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The tech industry can sometimes create an atmosphere where things aren’t easy to maneuver for those that come across as “different”; so making a difference in these spaces are imperative. Skyroam has decided to reel in pride month with a dedication to LGBTQIA+ identifying individuals who have strived to make tech communities and workspaces more inclusive for underrepresented people!
Founded Backstage Capital in 2015 while homeless. Hamilton wanted to make a change after seeing those founders who are women of color and LGBTQ were on the “crumb-receiving” end for far too long. Since Hamilton’s founding, the fund has invested $5 million in more than 100 start-ups created by underrepresented founders.
Co-founder and former CEO of Prezi, a video and visual communications software company. The company was founded in Hungary in 2009, but also has offices in San Franciso, Budapest, and Riga. Arvai is considered to be the first openly gay Hungarian CEO. His coming out experience involved telling people in a 2015 Forbes piece that he desired to be a gay role model for young people wanting to be an entrepreneur.
Ross is the founder and CEO of TransTech Enterprises, a firm dedicated to helping to employ transgender people in the tech industry. She is an American businesswoman, actress, and transgender rights advocate, in addition, to a self-taught computer programmer. Ross came out in 2000 after returning home from the military and later went through her transition. She also starred in the FX Show Pose, American Horror Story, and Claws!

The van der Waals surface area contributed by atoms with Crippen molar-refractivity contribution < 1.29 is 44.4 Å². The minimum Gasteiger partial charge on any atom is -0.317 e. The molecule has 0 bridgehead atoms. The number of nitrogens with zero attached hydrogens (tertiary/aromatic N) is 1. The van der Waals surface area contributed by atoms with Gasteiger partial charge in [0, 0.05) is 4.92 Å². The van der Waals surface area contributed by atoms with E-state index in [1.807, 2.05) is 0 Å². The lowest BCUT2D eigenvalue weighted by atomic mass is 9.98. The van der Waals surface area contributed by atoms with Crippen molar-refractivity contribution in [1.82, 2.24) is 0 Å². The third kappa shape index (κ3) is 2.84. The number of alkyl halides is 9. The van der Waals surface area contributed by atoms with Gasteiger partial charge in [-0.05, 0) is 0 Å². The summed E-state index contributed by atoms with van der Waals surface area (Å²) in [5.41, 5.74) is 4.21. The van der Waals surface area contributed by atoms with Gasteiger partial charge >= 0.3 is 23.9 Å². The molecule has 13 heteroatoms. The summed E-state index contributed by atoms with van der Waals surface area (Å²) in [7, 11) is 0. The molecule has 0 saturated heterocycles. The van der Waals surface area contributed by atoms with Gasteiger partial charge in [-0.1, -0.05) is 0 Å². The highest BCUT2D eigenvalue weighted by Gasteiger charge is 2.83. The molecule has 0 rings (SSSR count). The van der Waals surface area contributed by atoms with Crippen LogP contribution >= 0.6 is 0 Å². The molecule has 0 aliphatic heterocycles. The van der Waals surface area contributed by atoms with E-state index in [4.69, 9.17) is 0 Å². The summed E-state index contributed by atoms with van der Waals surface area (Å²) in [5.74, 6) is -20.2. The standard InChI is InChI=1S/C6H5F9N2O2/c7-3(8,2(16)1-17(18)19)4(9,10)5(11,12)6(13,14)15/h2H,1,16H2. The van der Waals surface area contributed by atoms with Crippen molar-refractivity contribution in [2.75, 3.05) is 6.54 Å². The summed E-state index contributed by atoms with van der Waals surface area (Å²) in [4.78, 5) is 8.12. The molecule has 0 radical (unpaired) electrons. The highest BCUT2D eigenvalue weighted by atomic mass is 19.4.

A chief executive officer of Apple Inc. since 2011. Cook previously served as Apple’s chief operating officer under co-founder Steve Jobs. Cook came out in a 2014 Bloomberg Business editorial essay. Cook stated “[Being gay] has been tough and uncomfortable at times, but it has given me the confidence to be myself, to follow my path, and to rise above the adversity and bigotry”. “It’s also given me the skin of a rhinoceros, which comes in handy when you’re the CEO of Apple”.
CEO and Founder of Lesbians who Tech, a community of LGBTQ women, gender non-conforming people, and people who support them in and around the tech community. Pittsford founded Lesbians who Tech in 2012, with an agenda in mind to create more networking opportunities for lesbians and queer women. An organization that started with about 30 people in San Francisco has spread to over 15,000 queer women and allies. Pittsford was recognized as one of the most powerful LGBTQIA+ people in tech in a Business Insider article in 2019. Lesbians Who Tech & Allies is now one of the largest LGBTQIA+ tech communities in the world.
Global Co-Chair for the LGBT executive taskforce at IBM, a computer hardware company. This task force was dedicated to making IBM a more welcoming place to LGBTQIA+ employees. Brind-Woody is the Vice President and Managing Director of intellectual property at IBM. She was featured in The Guardian’s 100 most influential LGBT people of the year. In addition to being named one of the most powerful LGBTQIA+ people in tech. Brind-Woody told Out Leadership, “I was about 12 when I knew I was different, but I didn’t have a word for it. The local library in my small factory town in Southern Virginia didn’t have much in the way of resources on the topic, but I knew I was different, and looking back, I could tell that I was absolutely lesbian”.